Microsoft closes a second propagation method used by the worm in its latest batch of Patch Tuesday monthly security bulletins. The Windows hole is rated "critical" for XP users.
Elinor MillsFormer Staff Writer
Elinor Mills covers Internet security and privacy. She joined CNET News in 2005 after working as a foreign correspondent for Reuters in Portugal and writing for The Industry Standard, the IDG News Service and the Associated Press.
Microsoft on Tuesday issued patches for 11 vulnerabilities in Windows and Office, including a hole being used by the Stuxnet worm to infect PCs.
The security bulletin MS10-061 addresses a vulnerability in the print spooler service of Windows that could allow an attacker to take control of a computer by sending a specially crafted print request to a vulnerable system where the print spooler service is exposed without authentication, according to the security advisory.
The hole, discovered by Kaspersky Lab and later Symantec, is being exploited by Stuxnet and is rated "critical" for Windows XP but only "important" for the other supported versions of Windows.
"If this remained unpatched, it could turn into another big worm, like Blaster," said Kurt Baumgartner, senior security researcher at Kaspersky.
Microsoft issued an emergency fix in early August for another critical hole in Windows that was being used by Stuxnet related to the way Windows handles shortcut files implemented with the .lnk extension. The latest patch fixes a secondary propagation method used by the worm, which targets industrial control systems but can spread through Windows on any network.
Microsoft also is working on fixes for two elevation-of-privilege vulnerabilities targeted by Stuxnet that could allow an attacker to gain full control of an infected system, if the attacker already has permission to run code on the system or has otherwise compromised it, according to a Microsoft TechNet blog post. The fixes will come at a later undetermined date.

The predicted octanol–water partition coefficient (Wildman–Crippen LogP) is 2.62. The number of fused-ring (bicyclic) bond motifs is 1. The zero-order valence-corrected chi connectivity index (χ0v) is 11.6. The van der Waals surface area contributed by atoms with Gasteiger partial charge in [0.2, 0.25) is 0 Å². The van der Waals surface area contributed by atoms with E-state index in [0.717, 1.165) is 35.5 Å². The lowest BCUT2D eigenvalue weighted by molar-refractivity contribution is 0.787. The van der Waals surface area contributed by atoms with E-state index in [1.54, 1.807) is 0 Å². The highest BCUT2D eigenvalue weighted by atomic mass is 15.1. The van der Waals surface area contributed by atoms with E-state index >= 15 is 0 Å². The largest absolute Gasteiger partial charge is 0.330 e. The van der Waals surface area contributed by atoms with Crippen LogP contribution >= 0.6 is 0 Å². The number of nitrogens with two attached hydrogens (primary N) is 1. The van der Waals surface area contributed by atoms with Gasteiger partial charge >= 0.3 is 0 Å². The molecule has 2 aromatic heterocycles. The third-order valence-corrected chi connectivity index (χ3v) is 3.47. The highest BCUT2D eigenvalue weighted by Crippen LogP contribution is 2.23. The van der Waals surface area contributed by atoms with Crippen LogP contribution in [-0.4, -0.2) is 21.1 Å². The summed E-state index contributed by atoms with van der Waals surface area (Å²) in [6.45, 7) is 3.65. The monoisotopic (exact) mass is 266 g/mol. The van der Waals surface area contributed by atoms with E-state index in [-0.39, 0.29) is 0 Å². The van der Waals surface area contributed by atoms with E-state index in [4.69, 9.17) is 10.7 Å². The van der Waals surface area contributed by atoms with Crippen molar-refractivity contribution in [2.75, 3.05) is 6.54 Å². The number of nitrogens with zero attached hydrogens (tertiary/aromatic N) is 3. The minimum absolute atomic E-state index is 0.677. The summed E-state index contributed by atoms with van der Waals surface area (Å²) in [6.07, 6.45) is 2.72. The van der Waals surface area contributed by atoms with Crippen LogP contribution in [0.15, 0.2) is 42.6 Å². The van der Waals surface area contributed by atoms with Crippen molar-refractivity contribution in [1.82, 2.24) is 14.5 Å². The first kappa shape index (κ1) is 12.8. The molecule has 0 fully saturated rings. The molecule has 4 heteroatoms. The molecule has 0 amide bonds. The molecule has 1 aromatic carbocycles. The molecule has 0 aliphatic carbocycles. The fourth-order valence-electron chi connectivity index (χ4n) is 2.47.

The Patch Tuesday release also includes a fix for a critical vulnerability in the MPEG-4 codec that affects all supported versions of Windows. The hole could allow an attacker to take control of a computer, if the user views malicious streaming-video content.
This could be used in so-called drive-by attacks on Web surfers, said Andrew Storms, director of security operations at nCircle. "Halo fans watching user-posted content (and anyone else watching AVI movies) should be extra careful over the next week or so; otherwise, your computer could get 'shot up' with malware," he said.
There are two other critical bulletins, fixing holes in Windows' Unicode scripts processor and Microsoft Outlook. The remaining five "important" bulletins relate to vulnerabilities in Microsoft Internet Information Services, Remote Procedure Call, WordPad Text Converters, Local Security Authority Subsystem Service, and Windows Client/Server Runtime Subsystem.
There were no critical bulletins for Windows 7 or Windows Server 2008 R2 in this Patch Tuesday batch, and none of the vulnerabilities affect Office 2010, Microsoft noted.
Meanwhile, Microsoft said it is releasing two security advisories this month. One is related to a vulnerability affecting Outlook Web Access that may affect Microsoft Exchange customers, and the other is an updated advisory enabling Outlook Express and Windows Mail to opt in to Extended Protection for Authentication.
Updated 1:12 p.m. PDT September 15to correct that total number of vulnerabilities fixed was 11, not 13 as initially reported by Microsoft on Tuesday and last week.